Scott Gardiner, Future Fiction (Prussian, Cobalt), 2020, synthetic polymer paint on canvas, 137 x 167 cm
Nuha Saad, Ornamental Fancies III, 2020, acrylic on turned posts (5 posts),180 x 60 x 60 cm
Danica Firulovic, White Stripes and Square, 2020, oil on Italian linen, 102 x102 cm
Adam Norton, WIN, 2020, synthetic polymer on aluminium, diameter 110 cm, depth 10 cm
Nancy Constandelia, Slow Motion iii, 2020, acrylic on Italian linen, 120 x 120 cm (diptych)
Scott Gardiner, Future Fiction (Quinacridone red), 2020, synthetic polymer paint on canvas, 41 x 41 cm
1 October – 31 October 2020
Sydney Contemporary Presents 2020
Sydney Contemporary presents 2020 is an experiential, bespoke digital initiative that supports our arts community. For this inaugural online art fair, Galerie pompom presents works by Nancy Constandelia, Danica Firulovic, Scott Gardiner, Adam Norton and Nuha Saad.
My works are about time, space, and the act of painting itself. Through the slow accretion of paint. I create work that allows the viewer to enter a space to ruminate about time and presence. These recent works were about slowing down, which seemed ironic that my exhibition coincided with NSW lockdown halfway through. This made me reflect even more about the importance of slowness and the passing of time itself.
When Malevich painted Black Square in 1915, he pushed painting further into abstraction than ever before.
Exploring the universality and humanism of art, my practice converses with Minimalism, and the idea of reduction. Whilst dealing with the responsiveness of white when layered on linen, the paintings explore the philosophical, poetic, spiritual associations with white allowing for variations in emotional responses. The quietness of the work preferences the acknowledgement of stillness and void as creative and active forces, and the idea that the importance of a visual experience involves receptivity and silence. The calming and meditative quality of white requires slow engagement of the viewer, offering an escape from our fast-paced contemporary life.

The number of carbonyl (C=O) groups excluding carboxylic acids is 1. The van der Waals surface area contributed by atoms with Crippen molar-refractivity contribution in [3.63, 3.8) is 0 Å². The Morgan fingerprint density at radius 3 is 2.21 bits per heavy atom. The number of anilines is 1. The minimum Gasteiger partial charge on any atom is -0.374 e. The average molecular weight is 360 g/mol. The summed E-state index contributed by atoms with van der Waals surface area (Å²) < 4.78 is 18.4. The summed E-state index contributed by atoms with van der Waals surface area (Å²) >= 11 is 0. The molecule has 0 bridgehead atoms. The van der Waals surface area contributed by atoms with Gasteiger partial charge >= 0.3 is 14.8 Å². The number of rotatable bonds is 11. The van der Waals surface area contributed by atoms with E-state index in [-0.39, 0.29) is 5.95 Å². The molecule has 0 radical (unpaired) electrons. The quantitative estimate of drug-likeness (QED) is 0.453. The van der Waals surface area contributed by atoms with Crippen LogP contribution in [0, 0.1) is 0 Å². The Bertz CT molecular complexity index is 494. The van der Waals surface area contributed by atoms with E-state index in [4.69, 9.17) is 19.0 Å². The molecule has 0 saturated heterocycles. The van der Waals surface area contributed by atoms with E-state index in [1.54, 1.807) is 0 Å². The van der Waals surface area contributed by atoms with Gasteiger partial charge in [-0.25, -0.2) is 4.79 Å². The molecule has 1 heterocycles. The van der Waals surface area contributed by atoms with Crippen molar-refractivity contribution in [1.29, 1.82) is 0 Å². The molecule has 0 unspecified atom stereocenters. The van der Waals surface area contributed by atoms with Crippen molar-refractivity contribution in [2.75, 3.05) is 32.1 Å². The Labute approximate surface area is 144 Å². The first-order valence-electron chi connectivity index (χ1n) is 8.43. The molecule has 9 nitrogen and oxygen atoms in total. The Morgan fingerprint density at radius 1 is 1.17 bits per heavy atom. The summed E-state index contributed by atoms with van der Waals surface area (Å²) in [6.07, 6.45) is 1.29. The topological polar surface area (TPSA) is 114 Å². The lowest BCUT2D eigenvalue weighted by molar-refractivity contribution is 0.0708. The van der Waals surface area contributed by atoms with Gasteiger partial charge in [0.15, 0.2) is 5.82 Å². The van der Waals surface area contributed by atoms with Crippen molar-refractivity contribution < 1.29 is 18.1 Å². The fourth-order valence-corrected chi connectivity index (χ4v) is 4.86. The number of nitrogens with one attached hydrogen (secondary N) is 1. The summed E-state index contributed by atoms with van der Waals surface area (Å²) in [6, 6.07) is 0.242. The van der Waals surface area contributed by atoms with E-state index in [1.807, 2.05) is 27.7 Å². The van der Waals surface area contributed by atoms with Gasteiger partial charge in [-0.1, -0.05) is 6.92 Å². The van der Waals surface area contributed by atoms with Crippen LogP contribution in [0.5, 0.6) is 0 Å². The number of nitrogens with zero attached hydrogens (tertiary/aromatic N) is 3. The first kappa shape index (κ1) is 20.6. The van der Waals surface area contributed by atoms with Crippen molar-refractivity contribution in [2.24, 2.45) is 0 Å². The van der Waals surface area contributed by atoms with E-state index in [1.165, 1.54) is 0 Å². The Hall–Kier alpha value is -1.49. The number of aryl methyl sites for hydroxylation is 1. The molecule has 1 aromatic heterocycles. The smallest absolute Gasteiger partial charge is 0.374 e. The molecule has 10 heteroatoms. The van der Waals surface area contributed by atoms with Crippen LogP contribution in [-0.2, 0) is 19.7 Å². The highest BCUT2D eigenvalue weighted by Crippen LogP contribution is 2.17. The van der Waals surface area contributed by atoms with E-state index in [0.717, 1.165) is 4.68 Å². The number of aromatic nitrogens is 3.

This painting forms part of a broader series of work exploring the search for meaning and purpose through the process of painting, mediated and informed by my relationship with the ocean. The process driven nature of these works provide a framework for meaning, communicating a tension between the will to control and the joy of the unexpected, the most successful of which tend to sit somewhere in between. Painting, like surfing, works best when you submit to the elements and place trust in your knowledge and experience.
The badge is possibly based on a found image of a badge used in a grassroots anti-inflation movement in the US during the 1974 presidential campaign. It also has that look of advertising design about it, and could also stem from a US advertising gimmick of a similar era. Either way it is heavily laced with that American political jingoistic design and rhetoric, with the use of red and white colour, flat, straight, bold text. Presently we find ourselves in one of the scariest and critical US Presidential races in my lifetime.
However the word conjures up many other implied meanings, mostly related to sport. ‘WIN at all costs’, ‘Will to WIN’, ‘Who dares WINS’, ‘play to WIN’, ‘WIN over’, ‘you WIN’, ‘WIN back’, ‘WIN by a nose’.
So, for me, writ large and painted onto a giant red badge, it has a direct, single-minded and determined exultation to just go out there and WIN! No holds barred, no alternative readings, no flimflam.
Nuha Saad: I am interested in the ornamental and the architectural and see my practice as a type of archaeology of the suburbs, as I seek to uncover and highlight the decorative elements of our slowly disappearing vernacular architecture. The sculpture Ornamental Fancies III is composed of turned wooden posts with Victorian and Federation era associations. The posts through their design and shape come with a pre-formed history, which I am drawn to explore. Through cutting and sanding, through arrangement and the addition of hi-key colour combinations, I seek to confuse and destabilise the viewer as colours and forms merge across the surface of the work. All the while bringing these ordinary architectural objects and overlooked elements to life to reveal their buried narratives and hidden memories to construct a sense of place, or a cultural identity.